“ What We Talk About When We Talk About Rape is brilliant, frank, empowering, and urgently necessary. Sohaila Abdulali has created a powerful tool for examining rape culture and language on the individual, societal, and global level that everyone can benefit from reading. ”
This is the story
In the tradition of Rebecca Solnit, a beautifully written, deeply intelligent, searingly honest—and ultimately hopeful—examination of sexual assault and the global discourse on rape told through the perspective of a survivor, writer, counselor, and activist.
After surviving gang-rape at seventeen in Mumbai, Sohaila Abdulali was indignant about the deafening silence that followed and wrote a fiery piece about the perception of rape—and rape victims—for a women’s magazine. Thirty years later, with no notice, her article reappeared and went viral in the wake of the 2012 fatal gang-rape in New Delhi, prompting her to write a New York Times op-ed about healing from rape that was widely circulated. Now, Abdulali has written What We Talk About When We Talk About Rape—a thoughtful, generous, unflinching look at rape and rape culture.
Drawing on her own experience, her work with hundreds of survivors as the head of a rape crisis center in Boston, and three decades of grappling with rape as a feminist intellectual and writer, Abdulali tackles some of our thorniest questions about rape, articulating the confounding way we account for who gets raped and why—and asking how we want to raise the next generation. In interviews with survivors from around the world we hear moving personal accounts of hard-earned strength, humor, and wisdom that collectively tell the larger story of what rape means and how healing can occur. Abdulali also points to the questions we don't talk about: Is rape always a life-defining event? Is one rape worse than another? Is a world without rape possible?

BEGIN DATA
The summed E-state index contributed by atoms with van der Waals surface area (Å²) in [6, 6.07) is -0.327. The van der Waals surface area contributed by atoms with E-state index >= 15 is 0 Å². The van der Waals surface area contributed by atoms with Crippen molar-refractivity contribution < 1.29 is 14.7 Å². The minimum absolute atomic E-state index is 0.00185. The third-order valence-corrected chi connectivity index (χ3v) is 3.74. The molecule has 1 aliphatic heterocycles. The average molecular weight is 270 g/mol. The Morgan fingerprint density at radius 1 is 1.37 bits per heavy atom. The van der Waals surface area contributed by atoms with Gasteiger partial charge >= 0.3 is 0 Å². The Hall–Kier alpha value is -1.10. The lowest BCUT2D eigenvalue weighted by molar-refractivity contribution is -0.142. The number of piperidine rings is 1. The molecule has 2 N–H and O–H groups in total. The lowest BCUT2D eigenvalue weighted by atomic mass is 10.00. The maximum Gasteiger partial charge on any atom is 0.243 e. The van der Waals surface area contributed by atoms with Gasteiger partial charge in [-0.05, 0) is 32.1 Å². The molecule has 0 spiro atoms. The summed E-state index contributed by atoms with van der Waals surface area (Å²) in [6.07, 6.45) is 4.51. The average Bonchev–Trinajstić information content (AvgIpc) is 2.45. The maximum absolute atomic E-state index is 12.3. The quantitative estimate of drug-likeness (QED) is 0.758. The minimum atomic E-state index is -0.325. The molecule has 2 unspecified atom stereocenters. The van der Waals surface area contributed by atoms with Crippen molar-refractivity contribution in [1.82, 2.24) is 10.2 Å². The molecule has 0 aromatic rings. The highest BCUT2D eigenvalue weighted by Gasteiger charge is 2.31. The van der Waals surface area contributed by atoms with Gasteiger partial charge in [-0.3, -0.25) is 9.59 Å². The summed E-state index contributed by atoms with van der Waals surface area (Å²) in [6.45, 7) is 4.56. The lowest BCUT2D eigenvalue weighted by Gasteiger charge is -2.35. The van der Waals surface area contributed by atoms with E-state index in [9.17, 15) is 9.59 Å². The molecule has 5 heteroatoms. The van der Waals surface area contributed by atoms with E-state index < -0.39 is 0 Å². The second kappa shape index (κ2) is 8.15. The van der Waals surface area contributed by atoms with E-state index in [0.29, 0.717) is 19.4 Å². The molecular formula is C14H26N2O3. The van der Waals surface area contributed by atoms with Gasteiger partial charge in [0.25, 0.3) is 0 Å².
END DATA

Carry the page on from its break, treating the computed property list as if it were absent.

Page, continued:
What We Talk About When We Talk About Rape is a book for this #MeToo and #TimesUp age that will stay with readers—men and women alike—for a long, long time.
Reviews and What Readers Say
“A candid, straightforward manifesto on sexual assault, rape culture, and where to go from here. . . . Abdulali achieves extraordinary success with this compulsively readable and effortlessly diverse book no doubt guaranteed to become an important part of the canon on gender studies and sexual assault."
“ An urgent tale imploring us to look at the ties between technology, race, gender and class privilege. . . . Surprisingly heartwarming. . . . An action-packed science fiction thriller.”
" An important book working towards an important goal: meaningful and thoughtful discussion of a taboo subject."
" At once direct and nuanced, unblinking yet subtle, the author tackles the complexities of sexual violence head-on, rightly criticizing simplistic shibboleths. . . . The book is distinguished by its global view; Abdulali includes examples and illustrations from the United States but also from India, South Africa, and Egypt. . . . Susan Brownmiller, vitally updated.”
“ The right to our own bodies is the first step in any democracy, and by that measure, women in general—especially those of us also de-valued by race, caste, or class—are still subject to an intimate dictatorship. Read the personal stories in What We Talk About When We Talk About Rape and see how far we have come—and have yet to go. "
" Know this: the shock is not that Abdulali speaks frankly about rape. The shock is not that she interrogates the content, and limits, of our public discourses about rape culture with candor and warmth, with cool precision and justified rage, with wisdom and, yes, humor. The shock is that there are not more books like this. Read it, and do not stop talking."
―Sarah Krasnostein, author of The Trauma Cleaner
Note: Now Available: Click here
Sohaila Abdulali was born in Mumbai. She has a BA from Brandeis University in economics and sociology and an MA from Stanford University in communication. She is the author of two novels as well as children’s books and short stories. She lives in New York with her family.